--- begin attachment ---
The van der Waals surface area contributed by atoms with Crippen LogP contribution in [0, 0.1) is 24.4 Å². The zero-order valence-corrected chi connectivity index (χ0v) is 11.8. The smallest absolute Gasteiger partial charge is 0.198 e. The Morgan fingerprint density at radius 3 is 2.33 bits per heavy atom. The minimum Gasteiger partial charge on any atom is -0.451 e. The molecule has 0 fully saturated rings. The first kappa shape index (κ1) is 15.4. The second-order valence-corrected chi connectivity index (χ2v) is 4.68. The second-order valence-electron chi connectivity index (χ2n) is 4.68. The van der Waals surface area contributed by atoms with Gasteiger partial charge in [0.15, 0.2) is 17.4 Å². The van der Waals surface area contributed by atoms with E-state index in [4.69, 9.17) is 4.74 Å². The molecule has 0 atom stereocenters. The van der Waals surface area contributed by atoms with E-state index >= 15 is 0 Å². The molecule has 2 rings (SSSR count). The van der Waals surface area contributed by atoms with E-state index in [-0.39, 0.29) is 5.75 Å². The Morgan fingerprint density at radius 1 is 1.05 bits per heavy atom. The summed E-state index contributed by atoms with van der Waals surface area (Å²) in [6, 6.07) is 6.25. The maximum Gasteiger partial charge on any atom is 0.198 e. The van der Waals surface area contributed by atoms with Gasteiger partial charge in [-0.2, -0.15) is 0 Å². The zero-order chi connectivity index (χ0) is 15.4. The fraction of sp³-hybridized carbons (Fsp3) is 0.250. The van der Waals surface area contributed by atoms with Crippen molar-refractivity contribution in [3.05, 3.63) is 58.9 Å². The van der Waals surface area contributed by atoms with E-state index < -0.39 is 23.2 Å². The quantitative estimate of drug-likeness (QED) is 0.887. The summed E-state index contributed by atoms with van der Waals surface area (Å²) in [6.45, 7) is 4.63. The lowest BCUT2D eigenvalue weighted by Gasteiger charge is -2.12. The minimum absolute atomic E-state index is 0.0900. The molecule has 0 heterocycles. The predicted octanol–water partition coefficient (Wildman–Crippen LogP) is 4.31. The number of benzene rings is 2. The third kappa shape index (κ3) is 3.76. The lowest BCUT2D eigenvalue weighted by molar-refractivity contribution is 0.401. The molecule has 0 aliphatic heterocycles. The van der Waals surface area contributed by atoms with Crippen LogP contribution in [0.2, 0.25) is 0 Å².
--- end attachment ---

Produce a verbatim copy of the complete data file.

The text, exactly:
The van der Waals surface area contributed by atoms with Crippen LogP contribution in [0, 0.1) is 24.4 Å². The zero-order valence-corrected chi connectivity index (χ0v) is 11.8. The smallest absolute Gasteiger partial charge is 0.198 e. The Morgan fingerprint density at radius 3 is 2.33 bits per heavy atom. The minimum Gasteiger partial charge on any atom is -0.451 e. The molecule has 0 fully saturated rings. The first kappa shape index (κ1) is 15.4. The second-order valence-corrected chi connectivity index (χ2v) is 4.68. The second-order valence-electron chi connectivity index (χ2n) is 4.68. The van der Waals surface area contributed by atoms with Gasteiger partial charge in [0.15, 0.2) is 17.4 Å². The van der Waals surface area contributed by atoms with E-state index in [4.69, 9.17) is 4.74 Å². The molecule has 0 atom stereocenters. The van der Waals surface area contributed by atoms with E-state index >= 15 is 0 Å². The molecule has 2 rings (SSSR count). The van der Waals surface area contributed by atoms with E-state index in [-0.39, 0.29) is 5.75 Å². The Morgan fingerprint density at radius 1 is 1.05 bits per heavy atom. The summed E-state index contributed by atoms with van der Waals surface area (Å²) in [6, 6.07) is 6.25. The maximum Gasteiger partial charge on any atom is 0.198 e. The van der Waals surface area contributed by atoms with Gasteiger partial charge in [-0.2, -0.15) is 0 Å². The zero-order chi connectivity index (χ0) is 15.4. The fraction of sp³-hybridized carbons (Fsp3) is 0.250. The van der Waals surface area contributed by atoms with Crippen molar-refractivity contribution in [3.05, 3.63) is 58.9 Å². The van der Waals surface area contributed by atoms with E-state index < -0.39 is 23.2 Å². The quantitative estimate of drug-likeness (QED) is 0.887. The summed E-state index contributed by atoms with van der Waals surface area (Å²) in [6.45, 7) is 4.63. The lowest BCUT2D eigenvalue weighted by Gasteiger charge is -2.12. The minimum absolute atomic E-state index is 0.0900. The molecule has 0 heterocycles. The predicted octanol–water partition coefficient (Wildman–Crippen LogP) is 4.31. The number of benzene rings is 2. The third kappa shape index (κ3) is 3.76. The lowest BCUT2D eigenvalue weighted by molar-refractivity contribution is 0.401. The molecule has 0 aliphatic heterocycles. The van der Waals surface area contributed by atoms with Crippen LogP contribution in [0.2, 0.25) is 0 Å².